Nicholas Daniel & Britten Oboe Quartet – A tribute to Janet

Review Nicholas Daniel & Britten Oboe Quartet – A tribute to Janet

An oboe quartet is traditionally a quartet setting with an oboe and three strings, a violin, a viola and a cello, the typical string trio. Mozart has written his only chamber music work for solo oboe, the downright heavenly beautiful oboe quartet KV 370. There is only a handful of compositions for oboe quartets in traditional setting. Around the time of the KV 370 there are only a few compositions for oboe and string trio, such as oboe quartets by Krommer, Stamitz and Valhal. It seems to be typical that each composer did create just a single work of this kind. This also applies to the nearer past. For example, Bohuslav Martinu wrote a single oboe quartet, which, however, instead of the viola, foresees a piano. Benjamin Britten and Jean Françaix have also contributed to the compositions for oboe and strings, each of which was commissioned by Janet Craxton, founding member of the British chamber music ensemble London Sinfonietta and teacher of today's solo oboist of this ensemble Nicholas Daniels. Nicholas Daniels, together with his colleagues Jacqueline Shave, violin, Clare Finnimore, viola and Caroline Dearnley, cello, founded the Britten Oboe Quartet, which over the years has developed into a true institution thanks to intense concert activity on the British island. It was high time for the first album of the Britten Oboe Quartet, which is conceived as bowing to the oboe-giant Janet Craxton, who died in 1982 at the age of 52, under the title "A tribute top Janet".

Janet Craxton's heyday was in the seventies. From this period, two compositions specially written for her are to be found on "A tribute to Janet", the "Cantata" for oboe and strings by Oliver Knussen and the oboe quartet by Jean Françaix. The "Cantata", which is just a quarter of an hour long, is bursting with the most technically demanding passages for the wind instrument that plays the role of the singer in the cantata, as well as for the three strings setting the mood at times whirringly surreal, and at others counteracting the melody of the oboe with choppy cords. The formidable musicians of the Britten Oboe Quartet seem to have great fun at this ludicrous, ludicrously short composition, whose gait is in stark contrast to the oboe quartet by the Frenchman Jean Françaix, who is known and appreciated for his neo-classical style full of humor and joie de vivre also to be found a plenty in his oboe quartet, which is no less difficult to realize than the "Cantata" by Knussen, and which attains its specific light and easy external effect only through a perfect collaboration.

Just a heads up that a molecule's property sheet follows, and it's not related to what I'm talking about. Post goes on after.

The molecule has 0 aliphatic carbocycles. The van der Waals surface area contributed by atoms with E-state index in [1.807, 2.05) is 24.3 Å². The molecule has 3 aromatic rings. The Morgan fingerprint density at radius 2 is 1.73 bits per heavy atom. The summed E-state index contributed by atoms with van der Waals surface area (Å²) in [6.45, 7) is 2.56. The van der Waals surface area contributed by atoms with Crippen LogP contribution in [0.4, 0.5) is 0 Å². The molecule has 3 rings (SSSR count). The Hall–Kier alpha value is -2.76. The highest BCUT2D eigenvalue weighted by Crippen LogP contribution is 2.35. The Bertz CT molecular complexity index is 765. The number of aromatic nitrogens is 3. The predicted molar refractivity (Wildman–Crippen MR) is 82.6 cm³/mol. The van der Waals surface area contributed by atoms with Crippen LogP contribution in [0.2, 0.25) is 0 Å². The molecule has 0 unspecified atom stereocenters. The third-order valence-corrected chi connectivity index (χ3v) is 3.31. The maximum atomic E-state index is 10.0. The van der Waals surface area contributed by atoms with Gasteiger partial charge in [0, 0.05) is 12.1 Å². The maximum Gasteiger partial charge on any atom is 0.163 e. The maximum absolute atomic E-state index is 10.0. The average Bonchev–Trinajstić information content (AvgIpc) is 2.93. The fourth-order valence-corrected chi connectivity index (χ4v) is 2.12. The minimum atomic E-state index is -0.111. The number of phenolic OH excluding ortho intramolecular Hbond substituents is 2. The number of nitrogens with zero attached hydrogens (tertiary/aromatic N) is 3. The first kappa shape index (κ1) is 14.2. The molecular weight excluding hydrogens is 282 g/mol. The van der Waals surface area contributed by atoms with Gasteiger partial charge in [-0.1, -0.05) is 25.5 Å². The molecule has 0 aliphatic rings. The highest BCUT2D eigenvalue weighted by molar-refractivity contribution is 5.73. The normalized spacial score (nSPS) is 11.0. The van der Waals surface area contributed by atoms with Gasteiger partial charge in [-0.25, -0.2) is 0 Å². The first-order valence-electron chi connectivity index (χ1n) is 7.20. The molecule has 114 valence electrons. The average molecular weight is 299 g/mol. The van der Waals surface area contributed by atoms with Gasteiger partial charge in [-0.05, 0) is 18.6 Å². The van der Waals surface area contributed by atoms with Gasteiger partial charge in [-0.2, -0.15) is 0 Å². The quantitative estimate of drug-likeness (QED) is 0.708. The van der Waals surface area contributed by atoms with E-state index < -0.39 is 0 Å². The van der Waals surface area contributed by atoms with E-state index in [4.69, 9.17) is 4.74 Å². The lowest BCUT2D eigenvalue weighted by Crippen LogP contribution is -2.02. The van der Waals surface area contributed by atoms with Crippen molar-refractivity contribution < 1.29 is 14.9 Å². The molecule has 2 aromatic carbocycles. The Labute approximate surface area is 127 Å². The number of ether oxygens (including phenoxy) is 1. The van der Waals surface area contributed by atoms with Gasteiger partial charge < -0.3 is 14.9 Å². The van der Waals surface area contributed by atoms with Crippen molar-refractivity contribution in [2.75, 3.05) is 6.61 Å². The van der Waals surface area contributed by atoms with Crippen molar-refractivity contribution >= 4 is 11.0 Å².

Benjamin Britten was only 18 years old when, as a graduate of the Royal College of Music, he won the Cobbett Competition for his so-called Phantasy Quartet for Oboe and Strings, which competition was first tendered by an industrialist of the same name at the beginning of the twentieth century aiming at transferring the genre of Old-English gamba music, the "Fantazias", to modern English chamber music. The young Britten succeeded in synthesizing the old and new in a most ingenious way, including placing an issue to the sound world Debussy. Congenially presented the Britten Oboe Quartet in a single large bow, one feels transferred into the old time of the gamba music, while enjoying the modern aura opened by Britten.

Mozart's oboe quartet, followed by an edition of the unfinished Adagio K580a by Nicholas Daniel, proves to be a gloriously glittering diamond in the relatively new musical environment of the brilliantly recorded first album of the Britten Oboe Quartet.

Nicholas Daniel, oboe
Britten Oboe Quartet

Nicholas Daniel & Britten Oboe Quartet – A tribute to Janet

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